Media scan: Week of March 9th


I enjoyed our two week break from winter weather and from writing but now it’s back to spring weather (for as long as it lasts) and back to business.

This week I wrote A Tale of Two Retirees and Cutting of WSIB payments at age 65 not a Charter violation for RetirementRedux. Author Gail Bowen: A Saskatchewan Success Story appeared on and Employee benefits: Taxable or not? was posted on Brighter Life.

Here are some great blogs and articles I read:

On Give me back my five bucks Krystal Yee explains why she files her own taxes. It takes more time but it saves her money. It also forces her to be organized and helps her to better understand her finances.

Michael James on Money recently discussed The Elephant in the Room with Annuities. An annuity will provide you with an income for life but unless you buy a more expensive indexed annuity, it will lose its purchasing power over the years.

Guest blogger Chantal Marr on the Financial Independence Hub writes about What Your Life Insurance Broker May Not Be Telling You. She says most Canadians aren’t even aware of insurance kickbacks for brokers; and if they are, they don’t fully understand what they are, or where and when they take place.

There has been lots of press lately on how coffee machines that require re-usable k cups are an environmental disaster and make your cup of java much more expensive. In Canadian Dream: Free at 45, Tim Stobbs gives the skinny on how you can make an affordable cup of coffee from a K-cup by buying a re-usable K-cup, even for the newer machines.

And for those of you struggling with whether or not to pack it in, Retired Syd on Retirement A Full-Time Job asks Does Retirement Secretly Suck? She reports that she is happier since she retired than when she was working and cites research that shows she is not alone.

As a result of the death of Thomas Stanley author of the surprise best-seller The Millionaire Next Door, Adam Mayers at the Toronto Star revisits his main maxim: The wealthy know that the key to financial independence is spending less than you make and putting the difference into savings and investments. They also have a plan and are patient investors, taking risks based on research and careful analysis rather than impulse or second hand advice.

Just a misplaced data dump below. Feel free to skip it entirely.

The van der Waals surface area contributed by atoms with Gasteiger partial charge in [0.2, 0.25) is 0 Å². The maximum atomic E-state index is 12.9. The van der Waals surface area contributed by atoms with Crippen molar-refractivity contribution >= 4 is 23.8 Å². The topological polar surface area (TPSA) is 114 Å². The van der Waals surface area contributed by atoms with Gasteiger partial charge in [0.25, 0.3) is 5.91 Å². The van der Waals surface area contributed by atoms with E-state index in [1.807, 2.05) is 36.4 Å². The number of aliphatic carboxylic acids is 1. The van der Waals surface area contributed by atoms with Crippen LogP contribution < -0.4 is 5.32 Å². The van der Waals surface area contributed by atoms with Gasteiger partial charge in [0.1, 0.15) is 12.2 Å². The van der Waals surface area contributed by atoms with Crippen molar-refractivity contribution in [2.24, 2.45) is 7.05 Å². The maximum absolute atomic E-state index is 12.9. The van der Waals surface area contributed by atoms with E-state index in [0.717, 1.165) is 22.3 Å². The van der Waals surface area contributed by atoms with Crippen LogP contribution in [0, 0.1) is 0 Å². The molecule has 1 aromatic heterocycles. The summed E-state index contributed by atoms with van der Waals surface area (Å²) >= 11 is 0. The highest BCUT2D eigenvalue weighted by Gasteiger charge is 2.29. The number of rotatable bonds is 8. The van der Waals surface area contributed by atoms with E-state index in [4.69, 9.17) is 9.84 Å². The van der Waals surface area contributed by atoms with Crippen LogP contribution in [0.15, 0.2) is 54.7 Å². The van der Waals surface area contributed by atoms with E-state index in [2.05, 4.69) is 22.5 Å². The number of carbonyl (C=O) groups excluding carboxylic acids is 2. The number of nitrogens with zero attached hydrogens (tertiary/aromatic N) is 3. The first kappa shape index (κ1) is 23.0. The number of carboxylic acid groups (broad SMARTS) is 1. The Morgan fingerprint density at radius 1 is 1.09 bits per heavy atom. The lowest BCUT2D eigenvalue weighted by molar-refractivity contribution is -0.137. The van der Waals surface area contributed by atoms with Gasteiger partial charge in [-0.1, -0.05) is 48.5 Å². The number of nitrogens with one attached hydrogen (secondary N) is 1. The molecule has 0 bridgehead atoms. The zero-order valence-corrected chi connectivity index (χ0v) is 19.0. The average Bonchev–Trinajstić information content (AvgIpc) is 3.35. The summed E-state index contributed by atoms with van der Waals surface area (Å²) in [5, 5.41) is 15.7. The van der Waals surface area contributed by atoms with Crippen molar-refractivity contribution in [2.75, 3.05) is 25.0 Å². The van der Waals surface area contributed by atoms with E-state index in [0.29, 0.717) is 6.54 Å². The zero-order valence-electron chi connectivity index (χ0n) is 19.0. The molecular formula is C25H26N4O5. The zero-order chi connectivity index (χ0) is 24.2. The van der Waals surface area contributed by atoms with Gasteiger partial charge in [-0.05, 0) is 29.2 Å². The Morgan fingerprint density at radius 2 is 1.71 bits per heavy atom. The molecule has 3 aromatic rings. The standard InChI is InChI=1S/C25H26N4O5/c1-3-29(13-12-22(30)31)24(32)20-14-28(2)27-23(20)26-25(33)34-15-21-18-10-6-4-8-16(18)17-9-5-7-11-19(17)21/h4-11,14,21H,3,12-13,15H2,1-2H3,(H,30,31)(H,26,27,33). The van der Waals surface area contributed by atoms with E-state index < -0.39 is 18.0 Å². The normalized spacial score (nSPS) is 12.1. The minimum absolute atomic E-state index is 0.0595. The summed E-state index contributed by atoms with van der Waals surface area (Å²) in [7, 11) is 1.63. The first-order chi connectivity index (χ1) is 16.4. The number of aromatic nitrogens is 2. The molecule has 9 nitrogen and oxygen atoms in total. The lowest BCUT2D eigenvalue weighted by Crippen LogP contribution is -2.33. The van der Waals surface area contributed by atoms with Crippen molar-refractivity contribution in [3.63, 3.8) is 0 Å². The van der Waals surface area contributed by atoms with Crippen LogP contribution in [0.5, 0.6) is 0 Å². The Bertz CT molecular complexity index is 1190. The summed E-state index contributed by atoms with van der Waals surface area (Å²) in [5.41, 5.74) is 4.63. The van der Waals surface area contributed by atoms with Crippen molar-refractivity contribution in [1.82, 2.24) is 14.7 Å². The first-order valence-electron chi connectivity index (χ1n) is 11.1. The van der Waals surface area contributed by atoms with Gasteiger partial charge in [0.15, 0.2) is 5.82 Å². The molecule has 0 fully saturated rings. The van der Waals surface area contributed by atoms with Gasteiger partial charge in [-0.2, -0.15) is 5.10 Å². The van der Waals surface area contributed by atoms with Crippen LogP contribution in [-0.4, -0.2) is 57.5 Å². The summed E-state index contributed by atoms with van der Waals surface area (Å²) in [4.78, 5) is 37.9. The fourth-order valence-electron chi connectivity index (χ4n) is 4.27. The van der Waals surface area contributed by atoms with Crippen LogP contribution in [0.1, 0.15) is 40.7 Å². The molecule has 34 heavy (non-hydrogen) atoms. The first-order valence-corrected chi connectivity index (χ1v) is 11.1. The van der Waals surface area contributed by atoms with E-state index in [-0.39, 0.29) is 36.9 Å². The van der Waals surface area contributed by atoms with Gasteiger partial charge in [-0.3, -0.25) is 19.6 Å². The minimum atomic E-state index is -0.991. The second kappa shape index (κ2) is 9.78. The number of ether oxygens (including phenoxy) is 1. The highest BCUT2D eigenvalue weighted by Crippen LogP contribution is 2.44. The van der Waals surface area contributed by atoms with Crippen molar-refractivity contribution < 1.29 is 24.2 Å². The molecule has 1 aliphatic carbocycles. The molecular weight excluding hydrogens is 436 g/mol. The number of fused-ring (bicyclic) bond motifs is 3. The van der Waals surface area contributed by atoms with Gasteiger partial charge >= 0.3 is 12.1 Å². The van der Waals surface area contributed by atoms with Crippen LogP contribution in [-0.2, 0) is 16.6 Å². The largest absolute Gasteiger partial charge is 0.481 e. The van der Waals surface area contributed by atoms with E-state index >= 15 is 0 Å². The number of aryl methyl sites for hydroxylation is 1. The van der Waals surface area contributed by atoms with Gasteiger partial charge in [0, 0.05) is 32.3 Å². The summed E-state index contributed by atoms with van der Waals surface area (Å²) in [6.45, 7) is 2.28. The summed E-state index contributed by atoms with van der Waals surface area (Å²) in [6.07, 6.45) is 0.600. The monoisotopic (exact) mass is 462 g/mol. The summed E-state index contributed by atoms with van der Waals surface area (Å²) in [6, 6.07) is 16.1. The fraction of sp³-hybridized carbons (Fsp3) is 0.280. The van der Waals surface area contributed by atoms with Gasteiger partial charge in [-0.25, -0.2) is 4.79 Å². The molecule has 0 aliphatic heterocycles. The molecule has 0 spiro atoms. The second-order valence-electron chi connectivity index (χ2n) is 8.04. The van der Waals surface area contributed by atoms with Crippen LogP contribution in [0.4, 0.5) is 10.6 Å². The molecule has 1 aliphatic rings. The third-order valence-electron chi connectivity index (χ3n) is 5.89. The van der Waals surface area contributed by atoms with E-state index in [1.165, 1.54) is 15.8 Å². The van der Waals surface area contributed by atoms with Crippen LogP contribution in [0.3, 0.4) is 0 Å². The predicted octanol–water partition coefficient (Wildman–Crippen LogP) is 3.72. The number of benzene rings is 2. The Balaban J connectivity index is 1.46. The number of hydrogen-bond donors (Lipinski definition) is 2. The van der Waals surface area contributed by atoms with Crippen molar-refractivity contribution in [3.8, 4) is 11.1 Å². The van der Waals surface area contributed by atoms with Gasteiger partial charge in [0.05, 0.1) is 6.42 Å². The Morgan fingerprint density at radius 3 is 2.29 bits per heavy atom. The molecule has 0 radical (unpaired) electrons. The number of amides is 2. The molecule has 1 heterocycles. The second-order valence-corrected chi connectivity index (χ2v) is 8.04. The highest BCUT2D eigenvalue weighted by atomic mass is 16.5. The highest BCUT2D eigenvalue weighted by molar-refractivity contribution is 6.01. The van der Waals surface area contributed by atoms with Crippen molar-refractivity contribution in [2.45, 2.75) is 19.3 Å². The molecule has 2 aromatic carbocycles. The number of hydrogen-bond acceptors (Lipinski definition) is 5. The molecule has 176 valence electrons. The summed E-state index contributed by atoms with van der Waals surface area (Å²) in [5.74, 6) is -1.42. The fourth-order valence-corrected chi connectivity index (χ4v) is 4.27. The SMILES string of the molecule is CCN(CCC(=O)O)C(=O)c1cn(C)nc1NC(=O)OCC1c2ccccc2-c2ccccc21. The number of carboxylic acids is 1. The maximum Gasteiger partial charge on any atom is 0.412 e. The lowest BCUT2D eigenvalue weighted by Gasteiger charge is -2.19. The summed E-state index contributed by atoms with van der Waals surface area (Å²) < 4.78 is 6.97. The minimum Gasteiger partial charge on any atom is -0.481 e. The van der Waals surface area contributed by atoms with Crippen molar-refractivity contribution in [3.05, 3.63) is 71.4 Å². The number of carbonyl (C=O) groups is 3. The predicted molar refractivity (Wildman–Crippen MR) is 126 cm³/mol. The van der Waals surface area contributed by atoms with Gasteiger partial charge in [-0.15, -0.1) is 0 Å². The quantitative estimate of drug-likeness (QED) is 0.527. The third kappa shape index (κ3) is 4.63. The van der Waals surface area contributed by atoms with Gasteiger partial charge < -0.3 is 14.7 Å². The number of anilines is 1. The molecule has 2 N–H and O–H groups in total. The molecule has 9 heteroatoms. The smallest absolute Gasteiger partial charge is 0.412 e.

In Carrick’s Best reads, G+M columnist Rob Carrick mentions a Maclean’s reports on the huge amount of money that is expected to be inherited by baby boomers from their parents. With debts and high lifestyle expectations, some boomers are getting antsy.

The Financial Post posted an article from Carol Hymowitz at Bloomberg news titled Still supporting your adult children? Your kids are ruining your retirement. She says more than a third of adult Millennials receive regular financial support from their parents, and 1 in 5 still live at home and don’t pay rent or expenses, according to a November 2014 survey by Bank of America Corp.

Women face gender gap in retirement planning, investing on Benefits Canada cites data from BlackRock’s Global Investor Pulse Survey revealing that women are having a harder time than men in balancing everyday expenses with saving for retirement and that lack of engagement in financial matters is translating into greater risk aversion—holding women back from realizing their retirement goals.\

Finally,Huffington Post blogger Claire N. Barnes shares insight gained on the one year anniversary of her retirement. She and her husband have gained strength as a couple but she says taking care of their health early in retirement has been critical. She also opted for a less stressful part-time job to be out with people and her husband has taken over as the primary homemaker.















  1. Thanks for the inclusion Sheryl! Have a great weekend :)

    • My pleasure.

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